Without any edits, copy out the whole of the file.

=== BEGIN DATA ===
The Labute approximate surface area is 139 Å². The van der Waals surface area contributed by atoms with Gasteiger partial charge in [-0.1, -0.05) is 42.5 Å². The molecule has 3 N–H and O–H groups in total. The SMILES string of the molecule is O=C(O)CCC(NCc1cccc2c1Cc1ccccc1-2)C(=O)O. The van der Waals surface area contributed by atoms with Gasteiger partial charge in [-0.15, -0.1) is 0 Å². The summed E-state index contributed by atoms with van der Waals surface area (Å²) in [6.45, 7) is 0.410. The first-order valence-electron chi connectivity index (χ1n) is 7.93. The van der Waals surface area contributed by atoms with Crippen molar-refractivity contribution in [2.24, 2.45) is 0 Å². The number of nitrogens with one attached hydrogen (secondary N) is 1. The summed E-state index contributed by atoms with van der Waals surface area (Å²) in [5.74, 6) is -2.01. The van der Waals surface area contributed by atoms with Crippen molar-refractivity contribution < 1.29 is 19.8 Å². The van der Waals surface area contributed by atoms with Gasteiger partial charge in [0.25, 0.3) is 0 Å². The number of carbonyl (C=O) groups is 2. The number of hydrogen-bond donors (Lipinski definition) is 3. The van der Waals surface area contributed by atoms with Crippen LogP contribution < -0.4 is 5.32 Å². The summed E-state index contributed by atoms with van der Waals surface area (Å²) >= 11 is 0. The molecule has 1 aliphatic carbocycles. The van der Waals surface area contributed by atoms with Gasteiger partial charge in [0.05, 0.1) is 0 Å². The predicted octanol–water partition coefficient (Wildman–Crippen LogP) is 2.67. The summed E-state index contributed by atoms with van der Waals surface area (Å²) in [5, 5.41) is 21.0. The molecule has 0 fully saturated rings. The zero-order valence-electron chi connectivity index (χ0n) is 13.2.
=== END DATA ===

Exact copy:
The Labute approximate surface area is 139 Å². The van der Waals surface area contributed by atoms with Gasteiger partial charge in [-0.1, -0.05) is 42.5 Å². The molecule has 3 N–H and O–H groups in total. The SMILES string of the molecule is O=C(O)CCC(NCc1cccc2c1Cc1ccccc1-2)C(=O)O. The van der Waals surface area contributed by atoms with Gasteiger partial charge in [-0.15, -0.1) is 0 Å². The summed E-state index contributed by atoms with van der Waals surface area (Å²) in [6.45, 7) is 0.410. The first-order valence-electron chi connectivity index (χ1n) is 7.93. The van der Waals surface area contributed by atoms with Crippen molar-refractivity contribution in [2.24, 2.45) is 0 Å². The number of nitrogens with one attached hydrogen (secondary N) is 1. The summed E-state index contributed by atoms with van der Waals surface area (Å²) in [5.74, 6) is -2.01. The van der Waals surface area contributed by atoms with Crippen molar-refractivity contribution < 1.29 is 19.8 Å². The van der Waals surface area contributed by atoms with Gasteiger partial charge in [0.25, 0.3) is 0 Å². The number of carbonyl (C=O) groups is 2. The number of hydrogen-bond donors (Lipinski definition) is 3. The van der Waals surface area contributed by atoms with Crippen LogP contribution < -0.4 is 5.32 Å². The summed E-state index contributed by atoms with van der Waals surface area (Å²) >= 11 is 0. The molecule has 1 aliphatic carbocycles. The van der Waals surface area contributed by atoms with Gasteiger partial charge in [0.05, 0.1) is 0 Å². The predicted octanol–water partition coefficient (Wildman–Crippen LogP) is 2.67. The summed E-state index contributed by atoms with van der Waals surface area (Å²) in [5, 5.41) is 21.0. The molecule has 0 fully saturated rings. The zero-order valence-electron chi connectivity index (χ0n) is 13.2.